Cold Acclimation Threshold Induction Temperatures in Cereals
- D. Brian Fowler *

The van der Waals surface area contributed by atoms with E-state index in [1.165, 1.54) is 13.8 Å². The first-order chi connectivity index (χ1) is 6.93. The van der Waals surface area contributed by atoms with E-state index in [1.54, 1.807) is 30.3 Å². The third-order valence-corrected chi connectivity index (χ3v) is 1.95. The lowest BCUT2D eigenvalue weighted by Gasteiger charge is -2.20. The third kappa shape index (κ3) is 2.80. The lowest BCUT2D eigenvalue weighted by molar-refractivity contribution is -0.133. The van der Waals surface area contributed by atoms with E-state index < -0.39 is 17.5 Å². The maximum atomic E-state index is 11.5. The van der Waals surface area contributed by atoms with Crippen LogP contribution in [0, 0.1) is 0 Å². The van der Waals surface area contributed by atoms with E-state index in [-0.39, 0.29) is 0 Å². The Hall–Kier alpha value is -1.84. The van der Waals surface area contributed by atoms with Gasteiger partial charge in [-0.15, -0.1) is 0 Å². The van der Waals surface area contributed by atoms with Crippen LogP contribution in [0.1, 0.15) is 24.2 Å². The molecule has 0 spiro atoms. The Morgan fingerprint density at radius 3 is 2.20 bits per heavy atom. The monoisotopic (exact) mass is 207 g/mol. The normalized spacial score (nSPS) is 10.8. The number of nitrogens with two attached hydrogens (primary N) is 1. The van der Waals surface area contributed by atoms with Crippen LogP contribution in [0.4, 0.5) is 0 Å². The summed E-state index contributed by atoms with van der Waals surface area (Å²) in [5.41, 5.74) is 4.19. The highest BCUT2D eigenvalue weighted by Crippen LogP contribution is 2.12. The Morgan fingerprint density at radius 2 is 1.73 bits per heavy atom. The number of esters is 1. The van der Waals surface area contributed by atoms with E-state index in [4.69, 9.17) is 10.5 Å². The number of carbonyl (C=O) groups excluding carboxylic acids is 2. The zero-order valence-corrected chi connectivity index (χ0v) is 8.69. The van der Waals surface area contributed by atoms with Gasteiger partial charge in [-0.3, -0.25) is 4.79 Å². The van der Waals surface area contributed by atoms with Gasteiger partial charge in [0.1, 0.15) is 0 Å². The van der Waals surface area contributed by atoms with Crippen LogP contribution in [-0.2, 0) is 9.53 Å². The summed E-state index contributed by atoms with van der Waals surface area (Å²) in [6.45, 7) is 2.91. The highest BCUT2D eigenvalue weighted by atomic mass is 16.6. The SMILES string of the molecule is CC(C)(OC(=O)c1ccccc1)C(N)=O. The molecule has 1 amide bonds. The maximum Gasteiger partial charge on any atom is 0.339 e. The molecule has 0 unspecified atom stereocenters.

To acquire a competitive advantage and ensure survival when exposed to low-temperature extremes, cool season plants must be programmed to respond to temperatures favorable for growth and environmental cues that signal seasonal changes. This project was initiated to determine (i) the cold acclimation threshold induction temperatures (ITs) in wheat (Triticum aestivum L.), barley (Hordeum vulgare L.), and rye (Secale cereale L.) and (ii) their relationship to plant freezing tolerance at full acclimation. A wide range of genotypic specific IT and initial rapid acclimation responses that were inversely related to decreases in temperatures below the threshold was observed both within and among species, indicating that cereals monitor temperature with a high level of precision. Hardy wheat cultivars had a 5.7°C warmer activation temperature than tender genotypes when the vernalization gene was neutralized in near-isogenic lines, and a 12°C difference in IT of hardy rye compared with tender barley cultivars emphasized the high cold adaptation potential of rye. This early response to decreasing temperatures means that hardy rye had a longer time to prepare for the extremes of winter and was in a better position to cope with unexpected frosts during the growing season. Differences in IT were closely related to the differences in freezing tolerance at full acclimation. However, a longer vegetative stage also meant that winter habit genotypes were more responsive to extended periods at acclimation temperatures in the threshold range.Please view the pdf by using the Full Text (PDF) link under 'View' to the left.
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